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U-Talk: Do you think it is important to vote? Why or why not?

By Staff | Jun 27, 2022

Brigham Tomco, Special to the Daily Herald

Connor Smith

“I think that, on a local level, votes can be very effective for change especially when such a small percentage of people in the area vote for local elections. I’m a little more skeptical when it comes to more national issues. I’ve seen studies that conclude that public opinion has very little to do with what bills actually get passed in Congress. On a more a local level, and luckily that’s the level that affects us more, I would say yeah — voting is especially important in order to help the local government run and in order to get our voices out there.” — Connor Smith, Provo

“Yes, because I think it has an impact. Even if it’s not a competitive race, candidates look at whatever percentage they win by. So it’s a good way to get feedback on policy in ways a poll wouldn’t be able to accomplish. You can see this happen at the federal, but it’s a lot clearer at the local level.” — Andrew Garrett, Provo

“I vote every single chance I get, wherever I live, because voting is important. If you want to complain about something you have to be able to vote to complain about it. But for me? I don’t necessarily vote for our higher up sovereign servants. I go directly for the judges section in our voting system. And I generally vote no, no, no on all judges. But there are a few judges that are out there. I think the general public needs to realize that we need the powers-that-be to see the forest for the trees.” — Tyler Rowley, Provo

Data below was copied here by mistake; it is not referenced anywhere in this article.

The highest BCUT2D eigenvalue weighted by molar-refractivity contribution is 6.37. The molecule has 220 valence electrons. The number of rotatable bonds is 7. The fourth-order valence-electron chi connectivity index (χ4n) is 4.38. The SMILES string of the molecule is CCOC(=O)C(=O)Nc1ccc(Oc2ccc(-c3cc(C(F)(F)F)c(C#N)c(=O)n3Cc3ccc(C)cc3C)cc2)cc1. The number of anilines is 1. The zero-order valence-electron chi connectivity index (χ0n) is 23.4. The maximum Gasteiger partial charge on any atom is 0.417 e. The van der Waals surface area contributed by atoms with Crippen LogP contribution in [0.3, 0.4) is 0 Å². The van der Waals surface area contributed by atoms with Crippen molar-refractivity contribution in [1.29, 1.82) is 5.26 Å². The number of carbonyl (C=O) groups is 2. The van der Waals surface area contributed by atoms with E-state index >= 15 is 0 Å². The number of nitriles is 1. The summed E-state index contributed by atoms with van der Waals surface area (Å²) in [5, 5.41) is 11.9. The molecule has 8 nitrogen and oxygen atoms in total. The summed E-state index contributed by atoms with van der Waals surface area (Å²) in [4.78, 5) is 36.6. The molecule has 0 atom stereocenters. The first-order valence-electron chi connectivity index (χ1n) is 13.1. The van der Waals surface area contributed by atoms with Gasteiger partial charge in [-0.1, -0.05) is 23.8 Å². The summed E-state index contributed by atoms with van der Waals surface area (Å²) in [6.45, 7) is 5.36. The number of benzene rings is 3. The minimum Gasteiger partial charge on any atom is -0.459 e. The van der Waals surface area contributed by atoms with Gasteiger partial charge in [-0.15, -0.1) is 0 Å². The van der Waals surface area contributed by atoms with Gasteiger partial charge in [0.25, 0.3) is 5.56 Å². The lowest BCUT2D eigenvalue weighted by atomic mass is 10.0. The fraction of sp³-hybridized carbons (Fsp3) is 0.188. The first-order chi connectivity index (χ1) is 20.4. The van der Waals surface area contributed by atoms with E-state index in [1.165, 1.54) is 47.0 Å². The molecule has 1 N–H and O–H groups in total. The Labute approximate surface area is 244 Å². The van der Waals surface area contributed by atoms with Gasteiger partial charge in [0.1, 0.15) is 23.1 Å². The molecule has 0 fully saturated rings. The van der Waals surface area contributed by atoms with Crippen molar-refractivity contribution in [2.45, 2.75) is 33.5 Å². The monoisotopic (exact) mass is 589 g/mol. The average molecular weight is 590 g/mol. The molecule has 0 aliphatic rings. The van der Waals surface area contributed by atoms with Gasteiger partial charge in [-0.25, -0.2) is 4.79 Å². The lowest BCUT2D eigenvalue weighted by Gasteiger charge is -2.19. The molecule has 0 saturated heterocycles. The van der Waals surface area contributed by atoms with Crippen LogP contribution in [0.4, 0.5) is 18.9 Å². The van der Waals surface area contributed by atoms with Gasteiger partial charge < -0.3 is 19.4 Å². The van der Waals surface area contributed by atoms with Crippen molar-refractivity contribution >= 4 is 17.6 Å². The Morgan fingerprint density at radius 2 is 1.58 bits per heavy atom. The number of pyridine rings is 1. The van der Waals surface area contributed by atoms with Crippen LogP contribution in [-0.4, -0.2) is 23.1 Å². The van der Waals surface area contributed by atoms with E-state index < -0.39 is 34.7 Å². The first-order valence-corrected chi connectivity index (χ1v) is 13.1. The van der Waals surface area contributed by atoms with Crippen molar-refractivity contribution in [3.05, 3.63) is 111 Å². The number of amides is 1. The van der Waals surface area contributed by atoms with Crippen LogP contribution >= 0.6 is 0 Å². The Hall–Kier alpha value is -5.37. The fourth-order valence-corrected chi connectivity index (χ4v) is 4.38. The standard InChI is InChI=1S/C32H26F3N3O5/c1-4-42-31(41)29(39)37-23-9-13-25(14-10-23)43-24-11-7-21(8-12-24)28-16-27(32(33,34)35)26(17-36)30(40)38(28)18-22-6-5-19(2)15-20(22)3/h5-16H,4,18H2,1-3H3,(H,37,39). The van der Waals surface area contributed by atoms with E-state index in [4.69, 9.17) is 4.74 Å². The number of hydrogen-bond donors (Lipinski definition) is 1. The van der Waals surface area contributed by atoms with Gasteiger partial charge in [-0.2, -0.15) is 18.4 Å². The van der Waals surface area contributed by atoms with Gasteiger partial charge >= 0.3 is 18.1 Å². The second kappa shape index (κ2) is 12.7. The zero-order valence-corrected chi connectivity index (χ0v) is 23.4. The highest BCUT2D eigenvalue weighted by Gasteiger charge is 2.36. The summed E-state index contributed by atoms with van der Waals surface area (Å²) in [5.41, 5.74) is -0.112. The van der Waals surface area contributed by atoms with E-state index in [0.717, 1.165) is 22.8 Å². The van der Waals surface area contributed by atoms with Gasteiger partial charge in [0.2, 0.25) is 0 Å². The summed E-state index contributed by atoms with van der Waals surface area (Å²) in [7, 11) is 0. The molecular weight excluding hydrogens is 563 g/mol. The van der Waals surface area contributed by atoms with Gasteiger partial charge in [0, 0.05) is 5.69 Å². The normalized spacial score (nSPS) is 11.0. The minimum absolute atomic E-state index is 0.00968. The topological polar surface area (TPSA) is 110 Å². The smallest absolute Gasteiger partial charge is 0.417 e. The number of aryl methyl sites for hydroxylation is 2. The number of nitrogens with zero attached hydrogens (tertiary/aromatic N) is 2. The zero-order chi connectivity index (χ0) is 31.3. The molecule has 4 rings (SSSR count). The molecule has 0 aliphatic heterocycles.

“I work in politics and I think voting is really important. Especially in municipal elections it’s very important. You very often hear people say that their vote doesn’t matter, and on a large scale that’s understandable, but on a local scale a lot of races in Provo or for the state legislature really do come down to really thin margins and that’s important in primaries, it’s important in general elections. And it’s important to a healthy democracy that people, even if they don’t think their vote is going to matter, that they still exercise that right and that they are informed how they vote. It’s important to the health of our government and our nation.” — Ethan Bassett, Provo

“Yes. I think it’s important that we come together as a community when we’re picking our elected officials. I mean, it’s very easy to say that, ‘Someone else will vote. There are so many of us that just one vote doesn’t matter.’ But if enough people collectively think that? That’s a lot of votes wasted. I think it’s very important that whoever is in office represents as much of the community as possible.” — Austin Rejcek, Provo

Brigham Tomco, Special to the Daily Herald

Andrew Garrett

Photos and interviews by Brigham Tomco, Special to the Daily Herald.

Have a suggestion for a question you’d like us to ask? Send it to hepstein@standard.net.

Tyler Rowley

Ethan Bassett

Austin Rejcek


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